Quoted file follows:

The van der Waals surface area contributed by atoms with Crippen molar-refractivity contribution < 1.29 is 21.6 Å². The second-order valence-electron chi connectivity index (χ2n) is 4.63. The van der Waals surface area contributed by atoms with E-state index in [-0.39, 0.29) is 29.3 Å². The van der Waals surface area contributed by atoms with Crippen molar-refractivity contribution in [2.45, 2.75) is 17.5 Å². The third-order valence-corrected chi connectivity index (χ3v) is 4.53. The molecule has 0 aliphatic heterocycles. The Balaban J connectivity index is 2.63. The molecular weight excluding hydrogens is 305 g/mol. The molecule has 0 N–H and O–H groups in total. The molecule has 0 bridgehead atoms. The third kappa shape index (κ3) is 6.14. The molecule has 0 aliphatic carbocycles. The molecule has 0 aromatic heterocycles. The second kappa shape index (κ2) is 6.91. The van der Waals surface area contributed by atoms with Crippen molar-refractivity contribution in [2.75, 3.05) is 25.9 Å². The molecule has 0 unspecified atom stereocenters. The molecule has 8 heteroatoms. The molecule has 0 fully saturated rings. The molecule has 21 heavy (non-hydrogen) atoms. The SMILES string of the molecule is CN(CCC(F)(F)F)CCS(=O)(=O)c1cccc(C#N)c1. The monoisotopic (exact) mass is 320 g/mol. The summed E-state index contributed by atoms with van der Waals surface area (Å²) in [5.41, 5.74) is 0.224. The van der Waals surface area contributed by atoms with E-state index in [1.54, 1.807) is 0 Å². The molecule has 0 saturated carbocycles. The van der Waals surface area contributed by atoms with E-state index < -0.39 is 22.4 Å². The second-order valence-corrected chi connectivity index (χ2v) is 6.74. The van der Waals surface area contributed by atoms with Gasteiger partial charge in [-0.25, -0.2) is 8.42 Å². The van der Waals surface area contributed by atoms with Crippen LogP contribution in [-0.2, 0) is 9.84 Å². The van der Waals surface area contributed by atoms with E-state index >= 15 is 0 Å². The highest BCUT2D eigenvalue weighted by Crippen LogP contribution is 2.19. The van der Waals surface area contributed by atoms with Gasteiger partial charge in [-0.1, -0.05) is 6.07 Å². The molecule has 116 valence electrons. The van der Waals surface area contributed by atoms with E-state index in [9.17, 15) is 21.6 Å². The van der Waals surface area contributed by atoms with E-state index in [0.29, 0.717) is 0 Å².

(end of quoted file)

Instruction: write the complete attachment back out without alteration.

The van der Waals surface area contributed by atoms with Crippen molar-refractivity contribution < 1.29 is 21.6 Å². The second-order valence-electron chi connectivity index (χ2n) is 4.63. The van der Waals surface area contributed by atoms with E-state index in [-0.39, 0.29) is 29.3 Å². The van der Waals surface area contributed by atoms with Crippen molar-refractivity contribution in [2.45, 2.75) is 17.5 Å². The third-order valence-corrected chi connectivity index (χ3v) is 4.53. The molecule has 0 aliphatic heterocycles. The Balaban J connectivity index is 2.63. The molecular weight excluding hydrogens is 305 g/mol. The molecule has 0 N–H and O–H groups in total. The molecule has 0 bridgehead atoms. The third kappa shape index (κ3) is 6.14. The molecule has 0 aliphatic carbocycles. The molecule has 0 aromatic heterocycles. The second kappa shape index (κ2) is 6.91. The van der Waals surface area contributed by atoms with Crippen molar-refractivity contribution in [2.75, 3.05) is 25.9 Å². The molecule has 0 unspecified atom stereocenters. The molecule has 8 heteroatoms. The molecule has 0 fully saturated rings. The molecule has 21 heavy (non-hydrogen) atoms. The SMILES string of the molecule is CN(CCC(F)(F)F)CCS(=O)(=O)c1cccc(C#N)c1. The monoisotopic (exact) mass is 320 g/mol. The summed E-state index contributed by atoms with van der Waals surface area (Å²) in [5.41, 5.74) is 0.224. The van der Waals surface area contributed by atoms with E-state index in [1.54, 1.807) is 0 Å². The molecule has 0 saturated carbocycles. The van der Waals surface area contributed by atoms with E-state index < -0.39 is 22.4 Å². The second-order valence-corrected chi connectivity index (χ2v) is 6.74. The van der Waals surface area contributed by atoms with Gasteiger partial charge in [-0.25, -0.2) is 8.42 Å². The van der Waals surface area contributed by atoms with Crippen LogP contribution in [-0.2, 0) is 9.84 Å². The van der Waals surface area contributed by atoms with E-state index >= 15 is 0 Å². The highest BCUT2D eigenvalue weighted by Crippen LogP contribution is 2.19. The van der Waals surface area contributed by atoms with Gasteiger partial charge in [-0.1, -0.05) is 6.07 Å². The molecule has 116 valence electrons. The van der Waals surface area contributed by atoms with E-state index in [9.17, 15) is 21.6 Å². The van der Waals surface area contributed by atoms with E-state index in [0.29, 0.717) is 0 Å².